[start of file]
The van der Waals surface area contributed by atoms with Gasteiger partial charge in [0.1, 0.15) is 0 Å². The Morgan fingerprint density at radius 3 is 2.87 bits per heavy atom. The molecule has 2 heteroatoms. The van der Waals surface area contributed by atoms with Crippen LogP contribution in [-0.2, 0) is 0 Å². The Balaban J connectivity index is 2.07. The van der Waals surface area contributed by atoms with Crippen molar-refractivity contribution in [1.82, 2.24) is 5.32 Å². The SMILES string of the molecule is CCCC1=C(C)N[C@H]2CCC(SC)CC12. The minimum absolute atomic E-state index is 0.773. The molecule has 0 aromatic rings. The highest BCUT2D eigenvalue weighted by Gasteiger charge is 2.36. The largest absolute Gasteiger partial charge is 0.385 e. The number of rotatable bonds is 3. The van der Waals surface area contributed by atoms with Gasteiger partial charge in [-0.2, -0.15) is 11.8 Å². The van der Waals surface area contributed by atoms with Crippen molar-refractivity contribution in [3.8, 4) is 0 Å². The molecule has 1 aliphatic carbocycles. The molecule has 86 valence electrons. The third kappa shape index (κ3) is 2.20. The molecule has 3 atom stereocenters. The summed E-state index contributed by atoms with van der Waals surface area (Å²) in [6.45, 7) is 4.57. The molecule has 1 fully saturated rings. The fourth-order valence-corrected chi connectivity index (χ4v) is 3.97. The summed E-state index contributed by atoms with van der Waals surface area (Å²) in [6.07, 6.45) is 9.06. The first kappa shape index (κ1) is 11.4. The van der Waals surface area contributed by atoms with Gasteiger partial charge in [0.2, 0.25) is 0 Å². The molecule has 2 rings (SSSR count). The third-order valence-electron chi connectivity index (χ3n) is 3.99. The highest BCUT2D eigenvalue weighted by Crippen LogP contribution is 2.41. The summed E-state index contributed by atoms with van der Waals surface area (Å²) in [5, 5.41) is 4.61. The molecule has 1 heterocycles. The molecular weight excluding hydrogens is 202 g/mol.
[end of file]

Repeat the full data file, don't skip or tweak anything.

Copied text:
The van der Waals surface area contributed by atoms with Gasteiger partial charge in [0.1, 0.15) is 0 Å². The Morgan fingerprint density at radius 3 is 2.87 bits per heavy atom. The molecule has 2 heteroatoms. The van der Waals surface area contributed by atoms with Crippen LogP contribution in [-0.2, 0) is 0 Å². The Balaban J connectivity index is 2.07. The van der Waals surface area contributed by atoms with Crippen molar-refractivity contribution in [1.82, 2.24) is 5.32 Å². The SMILES string of the molecule is CCCC1=C(C)N[C@H]2CCC(SC)CC12. The minimum absolute atomic E-state index is 0.773. The molecule has 0 aromatic rings. The highest BCUT2D eigenvalue weighted by Gasteiger charge is 2.36. The largest absolute Gasteiger partial charge is 0.385 e. The number of rotatable bonds is 3. The van der Waals surface area contributed by atoms with Gasteiger partial charge in [-0.2, -0.15) is 11.8 Å². The van der Waals surface area contributed by atoms with Crippen molar-refractivity contribution in [3.8, 4) is 0 Å². The molecule has 1 aliphatic carbocycles. The molecule has 86 valence electrons. The third kappa shape index (κ3) is 2.20. The molecule has 3 atom stereocenters. The summed E-state index contributed by atoms with van der Waals surface area (Å²) in [6.45, 7) is 4.57. The molecule has 1 fully saturated rings. The fourth-order valence-corrected chi connectivity index (χ4v) is 3.97. The summed E-state index contributed by atoms with van der Waals surface area (Å²) in [6.07, 6.45) is 9.06. The first kappa shape index (κ1) is 11.4. The van der Waals surface area contributed by atoms with Gasteiger partial charge in [0.2, 0.25) is 0 Å². The molecule has 2 rings (SSSR count). The third-order valence-electron chi connectivity index (χ3n) is 3.99. The highest BCUT2D eigenvalue weighted by Crippen LogP contribution is 2.41. The summed E-state index contributed by atoms with van der Waals surface area (Å²) in [5, 5.41) is 4.61. The molecule has 1 heterocycles. The molecular weight excluding hydrogens is 202 g/mol.